No Cover Ups… Palette by Funmi Fetto
FUNMI FETTO wrote Palette after years of being asked for advice on products suitable for women of colour, a group largely excluded from mainstream beauty coverage. As a contributing beauty editor for Vogue, she was ideally placed and Palette brings together tips and advice on hair and skin care, make-up and body products never available in one volume before.
Palette by Funmi Fetto (Hachette, £25) is one of my favourite beauty reads ever. Not only is it aesthetically gorgeous (with illustrations by Spiros Halaris), organised into logical sections all beauty buffs will love, it is also an intelligent read.
Outlining key ideas about products at the start of every new category, Fetto’s ready wit and humorous asides enliven her informative reviews. She provides good detail about why she likes them, what they do and don’t do, and to who they are most likely to appeal or to suit.
Fetto’s writing style can be hilarious. I love her imagery – as in this example: “The liquid has the lightness of a watercolour, and pigment that, on a scale of intensity, is like shopping in IKEA on a weekend” – and her honesty, and I love many of the products she recommends.
Let’s be honest, Fetto’s book isn’t aimed at me. I bought it because I enjoy her column (in The Observer). Also, ALL makeup artists should know how to make up any colour skin tone, as well as knowing about age needs and skin type. It is shameful that we still need a book which holistically provides for women of colour.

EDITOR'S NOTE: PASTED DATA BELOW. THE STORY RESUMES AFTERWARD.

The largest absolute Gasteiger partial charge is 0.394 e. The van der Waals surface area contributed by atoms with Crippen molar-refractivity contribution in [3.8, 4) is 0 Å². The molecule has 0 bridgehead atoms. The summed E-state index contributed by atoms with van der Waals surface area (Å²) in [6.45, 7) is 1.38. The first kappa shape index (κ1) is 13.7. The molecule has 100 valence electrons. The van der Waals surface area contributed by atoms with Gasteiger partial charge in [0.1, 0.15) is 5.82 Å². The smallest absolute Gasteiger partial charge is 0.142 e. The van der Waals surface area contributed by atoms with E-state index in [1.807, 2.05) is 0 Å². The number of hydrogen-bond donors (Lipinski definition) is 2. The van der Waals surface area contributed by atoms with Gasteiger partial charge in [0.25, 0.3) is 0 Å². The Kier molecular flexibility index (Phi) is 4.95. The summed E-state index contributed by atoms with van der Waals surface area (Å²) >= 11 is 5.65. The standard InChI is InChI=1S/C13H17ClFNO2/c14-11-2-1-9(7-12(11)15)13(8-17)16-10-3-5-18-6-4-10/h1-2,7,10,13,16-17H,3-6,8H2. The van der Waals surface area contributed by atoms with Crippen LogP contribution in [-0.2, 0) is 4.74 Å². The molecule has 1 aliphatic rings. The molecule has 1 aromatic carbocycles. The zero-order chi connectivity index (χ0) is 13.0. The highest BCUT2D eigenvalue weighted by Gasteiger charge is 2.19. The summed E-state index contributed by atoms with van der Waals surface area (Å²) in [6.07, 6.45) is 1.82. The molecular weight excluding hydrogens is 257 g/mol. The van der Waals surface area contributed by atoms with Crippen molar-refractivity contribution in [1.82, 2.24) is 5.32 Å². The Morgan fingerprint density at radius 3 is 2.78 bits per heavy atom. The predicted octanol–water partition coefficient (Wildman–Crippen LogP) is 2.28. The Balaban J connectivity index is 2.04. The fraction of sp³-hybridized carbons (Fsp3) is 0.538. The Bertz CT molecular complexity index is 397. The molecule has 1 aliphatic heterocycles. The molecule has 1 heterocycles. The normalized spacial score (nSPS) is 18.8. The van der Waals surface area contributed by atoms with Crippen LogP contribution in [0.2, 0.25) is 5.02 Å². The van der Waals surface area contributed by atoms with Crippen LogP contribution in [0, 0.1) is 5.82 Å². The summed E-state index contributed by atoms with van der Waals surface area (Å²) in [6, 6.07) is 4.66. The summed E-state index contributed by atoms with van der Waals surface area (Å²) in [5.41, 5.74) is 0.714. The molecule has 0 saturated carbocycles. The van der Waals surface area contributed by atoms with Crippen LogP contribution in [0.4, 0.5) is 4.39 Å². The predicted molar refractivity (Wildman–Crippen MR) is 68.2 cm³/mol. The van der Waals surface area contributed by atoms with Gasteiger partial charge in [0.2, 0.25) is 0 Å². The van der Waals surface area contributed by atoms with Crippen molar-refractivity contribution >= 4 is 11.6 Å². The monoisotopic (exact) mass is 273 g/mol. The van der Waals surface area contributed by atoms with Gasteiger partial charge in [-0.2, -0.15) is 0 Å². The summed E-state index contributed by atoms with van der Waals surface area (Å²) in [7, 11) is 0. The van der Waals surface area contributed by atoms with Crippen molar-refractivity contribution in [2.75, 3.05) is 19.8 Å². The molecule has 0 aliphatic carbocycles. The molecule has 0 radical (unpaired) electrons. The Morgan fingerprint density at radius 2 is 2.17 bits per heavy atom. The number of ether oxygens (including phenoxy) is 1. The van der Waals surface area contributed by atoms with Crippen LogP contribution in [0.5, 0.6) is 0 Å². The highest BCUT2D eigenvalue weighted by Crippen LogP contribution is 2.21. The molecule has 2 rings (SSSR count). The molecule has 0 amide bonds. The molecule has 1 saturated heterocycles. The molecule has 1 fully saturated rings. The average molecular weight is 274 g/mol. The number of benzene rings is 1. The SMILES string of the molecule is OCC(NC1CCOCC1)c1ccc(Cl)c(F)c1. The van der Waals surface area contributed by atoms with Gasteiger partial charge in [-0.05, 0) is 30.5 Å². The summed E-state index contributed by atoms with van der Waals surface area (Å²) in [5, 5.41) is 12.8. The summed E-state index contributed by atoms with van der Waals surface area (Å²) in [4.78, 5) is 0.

‘(It) should complement your skin and not act as an opaque cover up: it’s a complexion not a scandal,’ Fetto writes about foundation. (Look at images of Grace Jones in the 80s, her beautiful skin ashy with the wrong product, to understand why Rihanna’s Fenty foundation range was such a ‘thing’ almost 40 years later.)
There have been some changes with regard to people of colour and the fashion and beauty industries, notably following Edward Enninful’s appointment as editor of British Vogue, while Rihanna’s make-up range too made waves. It’s no accident that Fenty’s launch mobilised other large beauty brands to extend their own foundation ranges, but it is shameful that it took a woman of colour eating into their profits to do so.
Fetto recommends many mainstream foundation brands as well as some lesser known ones. Her opener offers a hint to cosmetic producers, “if you look grey, red or cantaloupe, it is not the light.” Those who work in Product Development should devour Palette and take notes.
I love the fact that it feels as if Fetto really writes as herself: ‘It might sound like an odd thing for a beauty editor to say… but I find applying make-up laborious.’ It seems like you’re hearing her voice when she makes a quip or quotes African relations and their imagined reactions to mascaras with names like Perversion and Better Than Sex. I love her humour too, “Now, if I slathered my face in Vaseline, my skin would give birth to aliens.”
I’ve tried several recommended products; four mascaras, two blushers, a lipstick and a bronzer. I love them all. As a huge fan of Beauty Pie I was overjoyed to find hitherto unknown skincare recommendations. ‘Not all cults are bad,’ Fetto notes, in a statement guaranteed to be bad news for my bank balance! ‘Case in point: Beauty Pie and its followers. Of which I am one.’
The book feels like Fetto’s personal journey as a beauty editor, navigating the world of skincare and makeup. There is so much to learn from this book; which products to explore, how to combine them, which to celebrate. I cannot recommend this book enough.
The more people write about diversity hopefully the better things will become. When the writing is as expert, funny and charming as Fetto’s the impact should be even greater. We need more books like this; more training for staff in stores and across the press. Palette isn’t merely a book about beauty, as Fetto says, “It is about representation and being treated equally.”